“The Book of Dads: Essays on the Joys, Perils, and Humiliations of Fatherhood” (Harper Perennial, 2009), edited by Ben George, is truly one for our time. (Hard to imagine the word “humiliations” in a fatherhood title a generation ago.) In one piece, novelist Charles Baxter gets things cracking when he cites Gertrude Stein’s line that the 20th century was “the era of bad fathers.” She meant both within the family and nationally, as in the case of bad political dads (like Hitler and Stalin). God the Father was pronounced dead in the 19th century, she said, so tyrants filled the void in the 20th.
How things have changed. Here, in the 21st century, Baxter admits his own fathering style “lacks a certain authority” and he cedes the last word by having his twentysomething son add footnotes to his essay, which amusingly contradict his dad. Very endearing; and who wouldn’t love a kid whose rock band was named Grätüïtöüs Ümläüt?.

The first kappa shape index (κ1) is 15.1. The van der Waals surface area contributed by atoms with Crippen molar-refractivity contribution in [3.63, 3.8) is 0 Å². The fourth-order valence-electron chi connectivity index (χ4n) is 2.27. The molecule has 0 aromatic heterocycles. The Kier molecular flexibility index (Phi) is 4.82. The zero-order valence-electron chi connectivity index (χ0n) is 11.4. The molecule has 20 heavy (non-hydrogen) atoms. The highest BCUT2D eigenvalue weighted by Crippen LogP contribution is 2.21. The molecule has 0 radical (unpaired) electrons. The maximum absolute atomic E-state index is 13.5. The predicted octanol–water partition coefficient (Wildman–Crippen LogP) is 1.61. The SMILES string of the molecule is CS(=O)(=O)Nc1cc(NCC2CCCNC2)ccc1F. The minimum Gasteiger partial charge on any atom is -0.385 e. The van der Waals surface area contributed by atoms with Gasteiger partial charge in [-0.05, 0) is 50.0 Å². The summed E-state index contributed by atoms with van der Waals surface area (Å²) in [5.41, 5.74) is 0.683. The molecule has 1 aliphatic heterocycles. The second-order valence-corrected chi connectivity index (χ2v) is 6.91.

Refreshing, really, how these dads almost all admit they’re making it up as they go along: Father Knows Least. And the collection just rocks with feeling. Several writers confess to crying, for instance: Novelist Brock Clarke tears up while reading Cormac McCarthy’s dystopian father-son book, “The Road.” You want a good cry? Read Sven Birkerts’s exquisite essay on family vacations and near loss.
This next brace of essays, first posted in Slate, come from Michael Lewis, author of “The Blind Side.” His “Home Game: An Accidental Guide to Fatherhood” (Norton, 2010) is quite the time capsule. In his faux-puzzled observances of family life, you can watch how one man blunders through our transitional epoch from hands-off fathering to hands-on. He’s funny. But glib.